Our beloved member Debra “Chas” Chasnoff passed away recently after a 2-year battle with cancer. Chas is an Academy Award-winning filmmaker whose work has fueled progressive social-change movements in many fields. She has 9 films in our collection. New Day meant the world to Chas, and she gave an enormous amount of energy to making it thrive. She lived her own life fully with great integrity, humor and engagement. She will truly be missed – an irreplaceable light in our independent film community.
Her full biography is here. Read her eulogy in the New York Times here.
November is National Native American Heritage Month, offering opportunities to celebrate and learn from indigenous histories, cultures, and struggles. Badger Creek is a new film by Jonathan Skurnik and Randy Vasquez about Native resilience as seen through a year in the life of three generations of a Blackfeet family in Montana. TheThick Dark Fog, made by the same filmmaking team, follows a Lakota man named Walter Littlemoon as he faces his boarding school history and heals himself and his community. You can visit New Day’s entire collection of films about Native American and Indigenous people here.
TRANSGENDER AWARENESS WEEK
November also includes Transgender Awareness Week, a lead up to Transgender Day of Remembrance. New Day has a collection of films about trans people who are living, thriving, and charting new pathways for liberation. Thy Will be Doneby Alice Dungan Bouvrie follows a trans woman named Sara Herwig in her journey to ordination in the Presbyterian Church. Mezzoby Nicole Opper celebrates the life and artistic endeavors of Breanna Sinclaire, an African-American opera singer and openly trans woman, while reflecting back on memories of her childhood and self-discovery. Out Runby Johnny Symons and Leo S. Chiang is about the dynamic leaders of the world’s only LGBT political party as they wage a historic quest to elect a trans woman to the Philippine Congress. Find these and more here.
My film 70 Acres in Chicago: Cabrini Green chronicles the fifteen-year demolition of Chicago’s Cabrini Green public housing complex, the subsequent building of mixed-income replacement homes, and the erasure of an African-American community. Cabrini Green was situated on some of the city’s most valuable real estate and was ultimately deemed by land developers to be too valuable for the low-income black community that lived there. The film grapples with questions of urban planning, gentrification, and who has a right to the city. When I arrived in Chicago in 1994 to study film at Columbia College, I was dismayed by the city’s racial divide. As a white woman, I was immediately told to avoid Cabrini Green, a low-income black community next to the city center. I wanted to understand why Chicago was so segregated, and why Cabrini Green was being torn down. People told me this was a land grab, and I sensed that there was a story that needed to be told. I contacted people at Cabrini Green and began learning about the community. I was introduced to Cabrini resident/activist Mark Pratt who was also a film student at Columbia College. We struck up a friendship that has endured over 20 years.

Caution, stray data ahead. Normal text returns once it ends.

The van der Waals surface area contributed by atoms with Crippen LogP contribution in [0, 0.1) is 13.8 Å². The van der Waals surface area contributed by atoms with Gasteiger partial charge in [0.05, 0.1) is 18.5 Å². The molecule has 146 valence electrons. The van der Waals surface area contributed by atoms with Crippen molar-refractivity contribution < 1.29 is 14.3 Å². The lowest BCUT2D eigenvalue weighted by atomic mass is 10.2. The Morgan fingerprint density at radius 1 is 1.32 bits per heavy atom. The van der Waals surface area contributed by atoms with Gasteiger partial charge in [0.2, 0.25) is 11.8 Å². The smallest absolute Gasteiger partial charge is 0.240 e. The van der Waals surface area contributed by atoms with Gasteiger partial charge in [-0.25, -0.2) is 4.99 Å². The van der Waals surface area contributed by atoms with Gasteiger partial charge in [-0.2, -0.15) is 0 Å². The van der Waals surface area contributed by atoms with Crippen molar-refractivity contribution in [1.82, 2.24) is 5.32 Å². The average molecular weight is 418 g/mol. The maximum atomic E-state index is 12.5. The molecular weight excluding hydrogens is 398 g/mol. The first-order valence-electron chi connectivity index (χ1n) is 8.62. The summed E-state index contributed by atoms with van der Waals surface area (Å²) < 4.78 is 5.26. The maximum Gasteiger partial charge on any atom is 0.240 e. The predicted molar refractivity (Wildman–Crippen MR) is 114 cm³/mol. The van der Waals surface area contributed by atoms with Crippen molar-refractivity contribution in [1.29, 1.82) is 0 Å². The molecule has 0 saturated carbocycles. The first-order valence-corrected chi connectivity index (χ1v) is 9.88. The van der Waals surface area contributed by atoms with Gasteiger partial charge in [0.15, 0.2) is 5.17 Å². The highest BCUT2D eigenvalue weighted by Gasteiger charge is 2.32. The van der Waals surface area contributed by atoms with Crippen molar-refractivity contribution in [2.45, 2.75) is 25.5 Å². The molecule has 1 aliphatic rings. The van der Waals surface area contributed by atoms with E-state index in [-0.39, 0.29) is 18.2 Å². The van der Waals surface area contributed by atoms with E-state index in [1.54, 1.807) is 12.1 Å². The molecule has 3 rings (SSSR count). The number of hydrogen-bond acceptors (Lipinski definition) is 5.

I originally made a short film called Voices of Cabrini that looked at the initial demolitions. I continued to film for 15 additional years to follow the story through to completion and created 70 Acres in Chicago. While making both films, I tried to stay aware and humble. So many people want to fully “understand” Cabrini Green, and as outsiders we cannot. My role was to learn, listen, and help people share their stories. I cannot claim to “know” Cabrini, but I did my best to create a historical record of a community that no longer exists in the same way.
70 Acres in Chicago has proven a vital instructional tool for urban planners, city officials, and students who are trying to avoid the pitfalls of Chicago’s Plan for Housing Transformation. It has also served as an important catalyst for dialogue on issues of race and class. While the film focuses on Chicago, it has national resonance. Across the United States, communities of color are being disproportionately pushed outside of city centers because the land where they live has become too valuable in the real estate market.